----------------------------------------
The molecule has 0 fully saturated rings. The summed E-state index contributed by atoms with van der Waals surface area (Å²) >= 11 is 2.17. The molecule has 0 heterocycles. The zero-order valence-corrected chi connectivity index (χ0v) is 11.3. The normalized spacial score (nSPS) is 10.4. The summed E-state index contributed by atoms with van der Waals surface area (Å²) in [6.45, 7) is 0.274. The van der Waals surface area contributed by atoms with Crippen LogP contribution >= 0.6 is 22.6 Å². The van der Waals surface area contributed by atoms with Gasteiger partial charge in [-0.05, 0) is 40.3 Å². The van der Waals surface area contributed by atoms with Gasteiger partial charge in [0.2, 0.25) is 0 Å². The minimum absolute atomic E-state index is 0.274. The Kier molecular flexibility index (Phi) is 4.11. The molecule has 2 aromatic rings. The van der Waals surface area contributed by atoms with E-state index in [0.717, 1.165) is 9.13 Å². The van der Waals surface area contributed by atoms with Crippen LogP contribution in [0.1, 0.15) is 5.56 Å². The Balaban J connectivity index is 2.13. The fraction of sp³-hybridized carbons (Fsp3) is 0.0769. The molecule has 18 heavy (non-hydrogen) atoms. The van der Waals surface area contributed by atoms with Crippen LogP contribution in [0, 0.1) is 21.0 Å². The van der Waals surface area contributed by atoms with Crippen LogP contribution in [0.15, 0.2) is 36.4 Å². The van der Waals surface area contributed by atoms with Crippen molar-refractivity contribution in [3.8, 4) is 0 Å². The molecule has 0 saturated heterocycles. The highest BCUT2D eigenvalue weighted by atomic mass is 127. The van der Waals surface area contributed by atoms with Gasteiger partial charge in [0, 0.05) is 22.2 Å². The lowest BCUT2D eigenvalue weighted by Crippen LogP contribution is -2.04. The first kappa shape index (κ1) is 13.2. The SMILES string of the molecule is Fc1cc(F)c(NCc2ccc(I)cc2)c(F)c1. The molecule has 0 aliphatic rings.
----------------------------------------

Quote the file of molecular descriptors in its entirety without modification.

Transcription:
The molecule has 0 fully saturated rings. The summed E-state index contributed by atoms with van der Waals surface area (Å²) >= 11 is 2.17. The molecule has 0 heterocycles. The zero-order valence-corrected chi connectivity index (χ0v) is 11.3. The normalized spacial score (nSPS) is 10.4. The summed E-state index contributed by atoms with van der Waals surface area (Å²) in [6.45, 7) is 0.274. The van der Waals surface area contributed by atoms with Crippen LogP contribution >= 0.6 is 22.6 Å². The van der Waals surface area contributed by atoms with Gasteiger partial charge in [-0.05, 0) is 40.3 Å². The van der Waals surface area contributed by atoms with Gasteiger partial charge in [0.2, 0.25) is 0 Å². The minimum absolute atomic E-state index is 0.274. The Kier molecular flexibility index (Phi) is 4.11. The molecule has 2 aromatic rings. The van der Waals surface area contributed by atoms with E-state index in [0.717, 1.165) is 9.13 Å². The van der Waals surface area contributed by atoms with Crippen LogP contribution in [0.1, 0.15) is 5.56 Å². The Balaban J connectivity index is 2.13. The fraction of sp³-hybridized carbons (Fsp3) is 0.0769. The molecule has 18 heavy (non-hydrogen) atoms. The van der Waals surface area contributed by atoms with Crippen LogP contribution in [0, 0.1) is 21.0 Å². The van der Waals surface area contributed by atoms with Crippen LogP contribution in [0.15, 0.2) is 36.4 Å². The van der Waals surface area contributed by atoms with Crippen molar-refractivity contribution in [3.8, 4) is 0 Å². The molecule has 0 saturated heterocycles. The highest BCUT2D eigenvalue weighted by atomic mass is 127. The van der Waals surface area contributed by atoms with Gasteiger partial charge in [0, 0.05) is 22.2 Å². The lowest BCUT2D eigenvalue weighted by Crippen LogP contribution is -2.04. The first kappa shape index (κ1) is 13.2. The SMILES string of the molecule is Fc1cc(F)c(NCc2ccc(I)cc2)c(F)c1. The molecule has 0 aliphatic rings.